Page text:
The African Grass that Came Home from America

Livestock feeding with improved forages, western Kenya. Credit: Nathan Russell/ CIAT

Ask any non-African what they usually associate with this continent – at least when a crisis like the current Ebola outbreak isn’t capturing everyone’s attention – and they’re likely to mention Africa’s spectacular big game. But what if someone were to make the case that a far less charismatic slice of Africa’s biological diversity – particularly an un-photogenic forage grass called Brachiaria – also deserves special attention because of its potential to deliver big economic gains for the region while also improving the environment?

Feeding sustainable development

The subtle appeal of this tropical grass is unlikely to inspire many documentary films. But it does motivate a group of scientists working in Eastern and Central Africa to promote the plants for improving agriculture and natural resources. The researchers’ goal is to provide farmers with new and more powerful ways to intensify crop and livestock production sustainably.

High population growth and rapid urbanization are boosting the demand for food, which is supplied mostly by so-called “mixed” farming systems. Combining crops and animals, these systems provide livelihoods for a majority of the region’s rural population. But mixed farming has many problems, which prevent it from keeping pace with burgeoning food demand. The production of milk and meat in particular are constrained by a lack of good quality animal feed.


Improved forages increase milk and meat production. Credit: Nathan Russell / CIAT

Much research has shown that various tropical grasses and legumes can help overcome the feed shortage, enhancing livestock nutrition and raising farm incomes, while also improving soil fertility and reducing erosion. Yet, for many years, progress in exploiting the potential of forage plants was slow. More recent work – focused on Bracharia grasses that originated in Africa but were then improved in Latin America – has set the stage for integrating these and other superior tropical forages into mixed farming systems on a large scale.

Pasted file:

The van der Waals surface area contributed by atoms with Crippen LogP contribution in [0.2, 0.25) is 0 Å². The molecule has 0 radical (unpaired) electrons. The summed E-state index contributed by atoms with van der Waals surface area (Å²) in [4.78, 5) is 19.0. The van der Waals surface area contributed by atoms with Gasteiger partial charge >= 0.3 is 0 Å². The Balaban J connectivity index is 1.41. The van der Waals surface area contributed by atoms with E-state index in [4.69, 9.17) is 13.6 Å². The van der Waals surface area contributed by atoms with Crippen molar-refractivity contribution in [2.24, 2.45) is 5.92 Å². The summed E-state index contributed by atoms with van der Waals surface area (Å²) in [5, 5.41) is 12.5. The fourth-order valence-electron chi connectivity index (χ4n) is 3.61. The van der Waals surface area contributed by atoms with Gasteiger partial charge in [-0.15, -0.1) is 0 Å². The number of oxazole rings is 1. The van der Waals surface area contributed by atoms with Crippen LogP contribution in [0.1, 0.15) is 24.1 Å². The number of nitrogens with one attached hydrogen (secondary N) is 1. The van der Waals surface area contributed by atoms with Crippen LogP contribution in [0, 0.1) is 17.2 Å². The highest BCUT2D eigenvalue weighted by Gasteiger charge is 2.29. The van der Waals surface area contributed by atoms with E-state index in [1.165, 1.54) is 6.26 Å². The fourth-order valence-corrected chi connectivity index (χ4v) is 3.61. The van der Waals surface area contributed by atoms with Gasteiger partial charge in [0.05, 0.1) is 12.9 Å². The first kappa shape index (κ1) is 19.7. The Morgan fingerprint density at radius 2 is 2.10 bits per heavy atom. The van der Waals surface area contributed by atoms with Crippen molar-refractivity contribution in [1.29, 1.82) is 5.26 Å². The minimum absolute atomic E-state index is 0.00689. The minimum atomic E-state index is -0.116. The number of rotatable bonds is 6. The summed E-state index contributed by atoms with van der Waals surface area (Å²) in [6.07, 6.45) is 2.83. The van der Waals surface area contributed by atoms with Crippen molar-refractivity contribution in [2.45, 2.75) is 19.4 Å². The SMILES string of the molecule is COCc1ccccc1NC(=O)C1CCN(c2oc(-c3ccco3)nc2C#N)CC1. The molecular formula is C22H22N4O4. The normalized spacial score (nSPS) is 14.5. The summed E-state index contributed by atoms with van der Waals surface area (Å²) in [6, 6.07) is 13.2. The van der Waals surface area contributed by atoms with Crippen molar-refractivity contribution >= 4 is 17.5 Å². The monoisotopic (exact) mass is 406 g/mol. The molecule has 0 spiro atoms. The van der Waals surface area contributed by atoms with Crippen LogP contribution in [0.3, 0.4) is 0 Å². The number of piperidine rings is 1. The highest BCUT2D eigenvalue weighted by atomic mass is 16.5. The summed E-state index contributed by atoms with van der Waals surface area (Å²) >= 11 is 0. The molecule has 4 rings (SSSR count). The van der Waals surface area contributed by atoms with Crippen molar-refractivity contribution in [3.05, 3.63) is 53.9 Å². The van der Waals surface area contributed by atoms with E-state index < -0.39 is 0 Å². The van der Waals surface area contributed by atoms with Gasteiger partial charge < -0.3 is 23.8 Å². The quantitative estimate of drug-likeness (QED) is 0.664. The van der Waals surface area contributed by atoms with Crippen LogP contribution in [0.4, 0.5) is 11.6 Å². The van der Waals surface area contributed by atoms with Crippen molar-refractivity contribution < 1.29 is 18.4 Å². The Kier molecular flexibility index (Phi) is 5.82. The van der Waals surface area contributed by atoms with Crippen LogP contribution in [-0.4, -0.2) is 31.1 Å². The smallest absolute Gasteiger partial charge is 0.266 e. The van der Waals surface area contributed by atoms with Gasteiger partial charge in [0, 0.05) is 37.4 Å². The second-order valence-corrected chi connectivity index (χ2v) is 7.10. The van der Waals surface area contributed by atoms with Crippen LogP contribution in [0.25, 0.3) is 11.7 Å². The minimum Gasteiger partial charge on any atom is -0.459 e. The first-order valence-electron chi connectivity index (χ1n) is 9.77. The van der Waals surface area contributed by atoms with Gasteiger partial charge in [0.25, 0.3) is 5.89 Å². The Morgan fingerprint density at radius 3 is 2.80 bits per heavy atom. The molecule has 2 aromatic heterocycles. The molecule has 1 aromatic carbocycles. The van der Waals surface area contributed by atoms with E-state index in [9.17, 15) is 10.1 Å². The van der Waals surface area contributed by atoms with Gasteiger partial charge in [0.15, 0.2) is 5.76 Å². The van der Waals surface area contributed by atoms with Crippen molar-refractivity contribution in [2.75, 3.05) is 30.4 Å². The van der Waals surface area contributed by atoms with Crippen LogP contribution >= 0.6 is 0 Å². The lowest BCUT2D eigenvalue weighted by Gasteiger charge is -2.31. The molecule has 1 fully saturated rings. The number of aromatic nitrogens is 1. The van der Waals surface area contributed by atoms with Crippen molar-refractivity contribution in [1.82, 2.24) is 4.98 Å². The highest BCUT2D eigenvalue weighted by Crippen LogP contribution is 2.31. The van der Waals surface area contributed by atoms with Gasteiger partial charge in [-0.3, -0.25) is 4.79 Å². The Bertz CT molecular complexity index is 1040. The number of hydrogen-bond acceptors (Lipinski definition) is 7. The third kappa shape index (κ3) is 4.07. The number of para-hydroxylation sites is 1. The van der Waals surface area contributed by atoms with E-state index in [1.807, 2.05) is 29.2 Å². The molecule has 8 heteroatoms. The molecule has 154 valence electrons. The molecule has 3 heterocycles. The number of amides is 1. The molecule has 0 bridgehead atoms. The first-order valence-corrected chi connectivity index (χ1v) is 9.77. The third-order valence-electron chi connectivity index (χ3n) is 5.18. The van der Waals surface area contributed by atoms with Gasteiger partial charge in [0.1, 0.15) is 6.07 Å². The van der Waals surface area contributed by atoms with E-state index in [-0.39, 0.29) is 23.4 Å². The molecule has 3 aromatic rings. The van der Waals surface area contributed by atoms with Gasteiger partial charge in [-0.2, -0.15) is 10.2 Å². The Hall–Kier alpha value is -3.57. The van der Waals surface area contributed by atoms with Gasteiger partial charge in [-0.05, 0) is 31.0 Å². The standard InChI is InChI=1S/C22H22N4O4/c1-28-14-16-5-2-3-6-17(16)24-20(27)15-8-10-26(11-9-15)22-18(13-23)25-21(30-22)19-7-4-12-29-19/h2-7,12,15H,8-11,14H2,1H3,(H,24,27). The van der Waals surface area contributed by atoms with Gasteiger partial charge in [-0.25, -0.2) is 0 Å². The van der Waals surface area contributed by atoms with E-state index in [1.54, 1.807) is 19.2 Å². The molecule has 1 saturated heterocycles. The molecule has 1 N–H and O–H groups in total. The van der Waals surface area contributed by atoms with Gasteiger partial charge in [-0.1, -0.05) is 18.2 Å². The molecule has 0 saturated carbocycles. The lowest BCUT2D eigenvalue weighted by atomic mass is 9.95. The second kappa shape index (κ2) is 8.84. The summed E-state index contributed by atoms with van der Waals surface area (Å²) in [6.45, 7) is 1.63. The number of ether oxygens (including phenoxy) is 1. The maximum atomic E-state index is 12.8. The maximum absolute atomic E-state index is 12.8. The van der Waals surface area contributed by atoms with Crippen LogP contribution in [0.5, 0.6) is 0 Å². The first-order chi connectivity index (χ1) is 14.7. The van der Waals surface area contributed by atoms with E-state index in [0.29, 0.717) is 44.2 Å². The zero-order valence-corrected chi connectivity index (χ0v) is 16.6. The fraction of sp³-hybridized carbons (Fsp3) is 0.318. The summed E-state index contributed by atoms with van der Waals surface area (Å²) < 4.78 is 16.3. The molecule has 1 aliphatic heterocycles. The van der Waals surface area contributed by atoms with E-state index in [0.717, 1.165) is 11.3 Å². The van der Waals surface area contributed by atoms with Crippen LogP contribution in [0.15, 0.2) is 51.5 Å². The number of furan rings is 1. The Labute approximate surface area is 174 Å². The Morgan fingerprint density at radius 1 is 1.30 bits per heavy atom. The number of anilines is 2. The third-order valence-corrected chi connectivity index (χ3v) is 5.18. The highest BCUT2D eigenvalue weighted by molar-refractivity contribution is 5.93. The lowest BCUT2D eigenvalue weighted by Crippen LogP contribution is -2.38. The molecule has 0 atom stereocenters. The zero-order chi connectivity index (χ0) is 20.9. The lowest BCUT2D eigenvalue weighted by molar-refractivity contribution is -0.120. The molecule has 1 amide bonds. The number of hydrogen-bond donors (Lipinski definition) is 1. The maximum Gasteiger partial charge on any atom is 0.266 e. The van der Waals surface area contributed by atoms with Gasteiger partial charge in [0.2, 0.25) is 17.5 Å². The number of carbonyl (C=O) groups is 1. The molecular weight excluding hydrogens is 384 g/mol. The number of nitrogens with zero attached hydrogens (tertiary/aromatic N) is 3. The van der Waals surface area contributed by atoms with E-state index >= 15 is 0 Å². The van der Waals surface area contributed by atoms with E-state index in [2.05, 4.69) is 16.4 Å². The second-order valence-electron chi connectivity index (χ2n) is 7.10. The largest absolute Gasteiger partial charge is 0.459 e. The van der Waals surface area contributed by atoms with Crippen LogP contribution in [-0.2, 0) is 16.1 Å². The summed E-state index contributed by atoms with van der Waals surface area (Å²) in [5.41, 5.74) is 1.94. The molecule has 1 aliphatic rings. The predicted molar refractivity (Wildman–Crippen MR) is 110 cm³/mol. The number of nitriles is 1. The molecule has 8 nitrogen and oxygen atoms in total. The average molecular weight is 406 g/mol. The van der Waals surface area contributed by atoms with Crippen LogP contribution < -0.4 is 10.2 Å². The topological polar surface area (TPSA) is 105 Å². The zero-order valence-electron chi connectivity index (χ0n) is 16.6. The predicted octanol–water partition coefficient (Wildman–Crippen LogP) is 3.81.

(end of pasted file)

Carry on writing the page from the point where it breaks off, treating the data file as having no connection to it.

Back to Africa

CIAT forage scientist Brigitte Maass, together with eight other scientists in the region, recently prepared an overview of encouraging progress with the introduction of high-performing Brachiaria grasses in a dozen African countries.  Of all the efforts they describe, the most successful was prompted less by Brachiaria’s well-known value as livestock feed and more by another important role for the grass that CIAT scientists never imagined.

A few years ago, entomologists at the International Centre for Insect Physiology and Ecology (icipe), with headquarters in Nairobi, Kenya, determined that Brachiaria serves quite well as a “trap” crop, attracting and aiding the destruction of stem borer, a devastating insect pest of maize and other cereals. For this purpose, scientists incorporated the grass into a novel crop production technology called “push-pull.”


A technology demonstration plot belonging to “Mama” Sarah Obama, step-grandmother of Barack Obama, president of the USA. Credit: Nathan Russell / CIAT

It’s the brainchild of icipe entomologist Zeyaur Khan, who has meticulously refined and tirelessly promoted the practice since he and his partners first developed it during the mid-1990s. Brachiaria’s drought tolerance has made the latest version of push-pull “climate smart,” permitting its extension into drier areas.

Superficially, all is order and symmetry in the push-pull system. Small plots of maize or sorghum are bordered on all sides with a few rows of Brachiaria grass. Farmers sow a forage legume, Greenleaf Desmodium, between the rows of cereals. But behind the scenes, things get rough. Desmodium destroys the parasitic weed Striga, another major pest of cereals, while also giving stem borers a push through volatile chemicals that repel the insect pest. Meanwhile, Brachiaria gives stem borers a pull, chemically enticing them to come and lay their eggs, while simultaneously calling in natural enemies to destroy the pests.

Obama family ally

More than 30,000 smallholder farmers in Kenya, Ethiopia, Tanzania, and Uganda have taken up the climate-smart version of push-pull. They’re highly pleased with the dramatic boost in milk yields that results from feeding cattle with Brachiaria and also about the disappearance of stem borers and Striga.

This latter point is what first got the attention of “Mama” Sarah Obama, the step-grandmother of US president Barack Obama. She lives at K’ogelo village in Siaya District, the ancestral homeland of the president’s father. In a conversation with Zeyaur Khan several years ago, Mama Sarah shared her concern about Striga, which she warned “is destroying the livelihoods of the Luo people.” After Khan explained how push-pull drives out Striga, she decided to introduce the approach in a half-hectare maize field at the entrance of her compound, which receives literally busloads of visitors every week. With its pale blue metal sign identifying the push-pull plot as Mama Sarah’s, this must be the most frequently visited agricultural demonstration plot in Kenya, if not all of Africa.